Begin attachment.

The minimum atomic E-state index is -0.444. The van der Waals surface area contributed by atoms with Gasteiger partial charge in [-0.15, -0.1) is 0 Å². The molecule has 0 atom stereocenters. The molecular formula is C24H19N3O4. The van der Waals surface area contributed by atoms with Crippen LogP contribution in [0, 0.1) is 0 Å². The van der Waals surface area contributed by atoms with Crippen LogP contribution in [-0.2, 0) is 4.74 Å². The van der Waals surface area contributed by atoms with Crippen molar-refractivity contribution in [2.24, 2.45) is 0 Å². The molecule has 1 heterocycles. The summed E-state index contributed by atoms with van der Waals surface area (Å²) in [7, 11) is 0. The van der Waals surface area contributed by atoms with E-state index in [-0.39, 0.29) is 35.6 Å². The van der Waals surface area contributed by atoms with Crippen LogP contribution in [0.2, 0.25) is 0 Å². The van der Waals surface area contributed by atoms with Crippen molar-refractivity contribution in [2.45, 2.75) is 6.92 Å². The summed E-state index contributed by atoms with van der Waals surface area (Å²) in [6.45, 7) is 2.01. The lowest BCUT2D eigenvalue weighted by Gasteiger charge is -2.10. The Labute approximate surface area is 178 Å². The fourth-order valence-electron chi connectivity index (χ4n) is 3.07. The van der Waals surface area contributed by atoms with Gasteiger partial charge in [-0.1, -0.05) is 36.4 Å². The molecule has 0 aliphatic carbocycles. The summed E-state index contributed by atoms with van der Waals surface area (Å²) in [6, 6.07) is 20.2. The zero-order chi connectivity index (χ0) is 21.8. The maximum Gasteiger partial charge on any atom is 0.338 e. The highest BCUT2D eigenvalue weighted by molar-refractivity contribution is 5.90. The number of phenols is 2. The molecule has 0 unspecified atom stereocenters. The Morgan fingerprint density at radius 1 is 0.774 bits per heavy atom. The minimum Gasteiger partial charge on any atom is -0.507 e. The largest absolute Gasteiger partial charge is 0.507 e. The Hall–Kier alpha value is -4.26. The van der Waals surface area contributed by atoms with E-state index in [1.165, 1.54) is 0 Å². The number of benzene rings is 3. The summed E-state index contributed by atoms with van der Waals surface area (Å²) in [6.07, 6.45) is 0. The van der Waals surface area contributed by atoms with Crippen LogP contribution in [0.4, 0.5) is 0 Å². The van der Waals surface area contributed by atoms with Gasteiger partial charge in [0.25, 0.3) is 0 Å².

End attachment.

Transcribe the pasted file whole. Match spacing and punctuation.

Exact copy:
The minimum atomic E-state index is -0.444. The van der Waals surface area contributed by atoms with Gasteiger partial charge in [-0.15, -0.1) is 0 Å². The molecule has 0 atom stereocenters. The molecular formula is C24H19N3O4. The van der Waals surface area contributed by atoms with Crippen LogP contribution in [0, 0.1) is 0 Å². The van der Waals surface area contributed by atoms with Crippen LogP contribution in [-0.2, 0) is 4.74 Å². The van der Waals surface area contributed by atoms with Crippen molar-refractivity contribution in [2.24, 2.45) is 0 Å². The molecule has 1 heterocycles. The summed E-state index contributed by atoms with van der Waals surface area (Å²) in [7, 11) is 0. The van der Waals surface area contributed by atoms with E-state index in [-0.39, 0.29) is 35.6 Å². The van der Waals surface area contributed by atoms with Crippen LogP contribution in [0.2, 0.25) is 0 Å². The van der Waals surface area contributed by atoms with Crippen molar-refractivity contribution in [2.45, 2.75) is 6.92 Å². The summed E-state index contributed by atoms with van der Waals surface area (Å²) in [6.45, 7) is 2.01. The lowest BCUT2D eigenvalue weighted by Gasteiger charge is -2.10. The Labute approximate surface area is 178 Å². The fourth-order valence-electron chi connectivity index (χ4n) is 3.07. The van der Waals surface area contributed by atoms with Gasteiger partial charge in [-0.1, -0.05) is 36.4 Å². The molecule has 0 aliphatic carbocycles. The summed E-state index contributed by atoms with van der Waals surface area (Å²) in [6, 6.07) is 20.2. The zero-order chi connectivity index (χ0) is 21.8. The maximum Gasteiger partial charge on any atom is 0.338 e. The highest BCUT2D eigenvalue weighted by molar-refractivity contribution is 5.90. The number of phenols is 2. The molecule has 0 unspecified atom stereocenters. The Morgan fingerprint density at radius 1 is 0.774 bits per heavy atom. The minimum Gasteiger partial charge on any atom is -0.507 e. The largest absolute Gasteiger partial charge is 0.507 e. The Hall–Kier alpha value is -4.26. The van der Waals surface area contributed by atoms with E-state index in [1.165, 1.54) is 0 Å². The number of benzene rings is 3. The summed E-state index contributed by atoms with van der Waals surface area (Å²) in [6.07, 6.45) is 0. The van der Waals surface area contributed by atoms with Crippen LogP contribution in [0.4, 0.5) is 0 Å². The van der Waals surface area contributed by atoms with Gasteiger partial charge in [0.25, 0.3) is 0 Å².